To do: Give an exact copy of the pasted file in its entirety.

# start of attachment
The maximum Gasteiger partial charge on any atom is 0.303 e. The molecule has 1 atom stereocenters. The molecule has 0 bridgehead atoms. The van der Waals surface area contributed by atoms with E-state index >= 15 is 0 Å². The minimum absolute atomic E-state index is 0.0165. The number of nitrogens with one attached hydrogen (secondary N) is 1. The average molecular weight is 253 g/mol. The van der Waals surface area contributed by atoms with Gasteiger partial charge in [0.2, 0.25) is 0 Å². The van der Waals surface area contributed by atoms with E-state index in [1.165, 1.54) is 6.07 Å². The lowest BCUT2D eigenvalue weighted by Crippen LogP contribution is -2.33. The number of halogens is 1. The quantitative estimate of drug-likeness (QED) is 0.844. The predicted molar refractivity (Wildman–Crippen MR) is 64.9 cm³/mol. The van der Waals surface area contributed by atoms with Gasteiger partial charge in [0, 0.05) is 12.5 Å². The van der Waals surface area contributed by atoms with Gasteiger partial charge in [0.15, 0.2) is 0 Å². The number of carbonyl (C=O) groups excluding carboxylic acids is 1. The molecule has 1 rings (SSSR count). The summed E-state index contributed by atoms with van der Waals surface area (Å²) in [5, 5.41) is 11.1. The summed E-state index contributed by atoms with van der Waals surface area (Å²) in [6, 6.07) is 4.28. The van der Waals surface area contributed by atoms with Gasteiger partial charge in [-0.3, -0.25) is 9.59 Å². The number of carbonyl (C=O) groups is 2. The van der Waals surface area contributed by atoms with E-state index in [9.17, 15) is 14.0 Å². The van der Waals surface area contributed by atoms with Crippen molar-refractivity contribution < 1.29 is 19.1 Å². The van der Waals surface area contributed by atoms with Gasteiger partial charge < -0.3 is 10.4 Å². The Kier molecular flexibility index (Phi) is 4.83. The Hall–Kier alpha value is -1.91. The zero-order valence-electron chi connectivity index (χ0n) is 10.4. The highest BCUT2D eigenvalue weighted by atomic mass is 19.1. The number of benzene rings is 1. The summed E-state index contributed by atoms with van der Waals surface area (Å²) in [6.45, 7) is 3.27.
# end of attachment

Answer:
The maximum Gasteiger partial charge on any atom is 0.303 e. The molecule has 1 atom stereocenters. The molecule has 0 bridgehead atoms. The van der Waals surface area contributed by atoms with E-state index >= 15 is 0 Å². The minimum absolute atomic E-state index is 0.0165. The number of nitrogens with one attached hydrogen (secondary N) is 1. The average molecular weight is 253 g/mol. The van der Waals surface area contributed by atoms with Gasteiger partial charge in [0.2, 0.25) is 0 Å². The van der Waals surface area contributed by atoms with E-state index in [1.165, 1.54) is 6.07 Å². The lowest BCUT2D eigenvalue weighted by Crippen LogP contribution is -2.33. The number of halogens is 1. The quantitative estimate of drug-likeness (QED) is 0.844. The predicted molar refractivity (Wildman–Crippen MR) is 64.9 cm³/mol. The van der Waals surface area contributed by atoms with Gasteiger partial charge in [0, 0.05) is 12.5 Å². The van der Waals surface area contributed by atoms with Gasteiger partial charge in [0.15, 0.2) is 0 Å². The number of carbonyl (C=O) groups excluding carboxylic acids is 1. The molecule has 1 rings (SSSR count). The summed E-state index contributed by atoms with van der Waals surface area (Å²) in [5, 5.41) is 11.1. The summed E-state index contributed by atoms with van der Waals surface area (Å²) in [6, 6.07) is 4.28. The van der Waals surface area contributed by atoms with Gasteiger partial charge in [-0.3, -0.25) is 9.59 Å². The number of carbonyl (C=O) groups is 2. The van der Waals surface area contributed by atoms with E-state index in [9.17, 15) is 14.0 Å². The van der Waals surface area contributed by atoms with Crippen molar-refractivity contribution < 1.29 is 19.1 Å². The van der Waals surface area contributed by atoms with Gasteiger partial charge < -0.3 is 10.4 Å². The Kier molecular flexibility index (Phi) is 4.83. The Hall–Kier alpha value is -1.91. The zero-order valence-electron chi connectivity index (χ0n) is 10.4. The highest BCUT2D eigenvalue weighted by atomic mass is 19.1. The number of benzene rings is 1. The summed E-state index contributed by atoms with van der Waals surface area (Å²) in [6.45, 7) is 3.27.